Jesse said that humor is clearly central to what Nathan does and that this heavy subject matter is laced with humor but it works all the way through. Yet, at the same time, and not unlike political cartoons, there’s information that needs to be conveyed. There’s real heavy duty information. Everything Nathan does is more interesting to him if it’s visual. It just makes it that much more appealing than an information dump. The thing about graphic novel readers is that they can read a GN faster than a novel, but, by the same token, they’ll reread it many many more times.
Maggie was last. Her book was basically about unrequited summer camp love. It was also about getting your heart pulverized for the first time and now your childhood is OVER (another theme of the day)! Unlike a lot of the other folks, she’s entirely self-taught. Heck, her style changed between the beginning of the book and the end. And as with most memoirs, you’re very involved in her struggles. “You get to be with me with my frustration and my ineptitude”. With comics all the noise of prose is gone. As a result, what’s on the page is intense and immediate. “I’ll never go back.” Jesse concurred, saying that Maggie so powerfully evoked her own feelings that the sense of desperation at work here is palpable. With a memoir, unlike a biography, in some sense you have to punch through the whole idea of perspective and pull the reader into who you are. And he assumed from having read this, it’s a kind of emotional baring of yourself.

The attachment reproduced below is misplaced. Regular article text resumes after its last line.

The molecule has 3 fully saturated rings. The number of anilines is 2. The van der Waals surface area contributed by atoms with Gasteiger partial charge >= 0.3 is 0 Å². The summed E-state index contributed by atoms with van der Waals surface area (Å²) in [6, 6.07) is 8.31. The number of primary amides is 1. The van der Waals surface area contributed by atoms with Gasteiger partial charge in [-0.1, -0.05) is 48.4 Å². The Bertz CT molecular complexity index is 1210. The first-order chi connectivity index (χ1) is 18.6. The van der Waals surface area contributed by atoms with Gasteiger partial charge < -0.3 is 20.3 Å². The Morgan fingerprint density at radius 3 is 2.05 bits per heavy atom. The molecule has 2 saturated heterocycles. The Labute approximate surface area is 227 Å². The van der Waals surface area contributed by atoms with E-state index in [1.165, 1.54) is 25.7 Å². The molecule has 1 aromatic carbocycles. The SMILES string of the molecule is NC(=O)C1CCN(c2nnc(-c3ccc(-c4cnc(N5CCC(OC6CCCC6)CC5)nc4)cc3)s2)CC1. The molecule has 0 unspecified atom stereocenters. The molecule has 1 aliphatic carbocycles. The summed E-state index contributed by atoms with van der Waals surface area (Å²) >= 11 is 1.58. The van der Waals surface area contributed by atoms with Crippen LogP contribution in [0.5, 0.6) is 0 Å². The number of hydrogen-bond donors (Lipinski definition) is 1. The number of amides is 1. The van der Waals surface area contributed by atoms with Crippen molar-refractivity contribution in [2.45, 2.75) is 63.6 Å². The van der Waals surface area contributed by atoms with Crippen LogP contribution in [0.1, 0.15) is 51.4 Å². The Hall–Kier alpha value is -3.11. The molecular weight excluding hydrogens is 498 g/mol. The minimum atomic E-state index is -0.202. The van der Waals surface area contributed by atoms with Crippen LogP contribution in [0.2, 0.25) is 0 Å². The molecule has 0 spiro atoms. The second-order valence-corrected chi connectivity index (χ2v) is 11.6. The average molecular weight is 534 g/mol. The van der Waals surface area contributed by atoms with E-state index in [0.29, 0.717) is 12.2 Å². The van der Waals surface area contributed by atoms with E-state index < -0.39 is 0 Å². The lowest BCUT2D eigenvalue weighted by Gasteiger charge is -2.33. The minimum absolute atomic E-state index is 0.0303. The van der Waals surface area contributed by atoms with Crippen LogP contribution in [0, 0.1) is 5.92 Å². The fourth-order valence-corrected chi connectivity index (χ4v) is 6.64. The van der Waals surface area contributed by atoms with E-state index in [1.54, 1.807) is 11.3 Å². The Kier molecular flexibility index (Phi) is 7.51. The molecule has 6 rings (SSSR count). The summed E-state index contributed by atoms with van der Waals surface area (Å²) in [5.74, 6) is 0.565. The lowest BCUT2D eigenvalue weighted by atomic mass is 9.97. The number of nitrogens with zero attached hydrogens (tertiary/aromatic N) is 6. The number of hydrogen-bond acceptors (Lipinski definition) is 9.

Finally, the panel was done and it was the moment of the hour. For the very first time, the announcement of the 2015 Boston Globe-Horn Book Awards were happening at Day of Dialog. A VERY smart move (and I’m not just saying that). Up came Roger Sutton (“My brother-in-arms” as Luann Toth called him). It was sort of like getting to sit in on the Emmys. Rebecca Stead was with him as he navigated the PowerPoint.
First awarded in 1967 this particular award is given to excellence in literature for children and young adults. The award calendar is unusual and sets it apart from the usual end-of-year lists. Eligible books this year had to be published between June 1st 2014 – May 31st 2015. In recent years the Globe’s commitment to the award has been considerable, says Roger. He then pointed out the previous winners in the room. Folks like Paul Fleischman, Don Brown, Louis Sachar. Rebecca Stead. He even asked a trivia question: What has won the Boston Horn Book-Globe Award, the Newbery and The National Book Award? The Answer: M.C. Higgins the Great.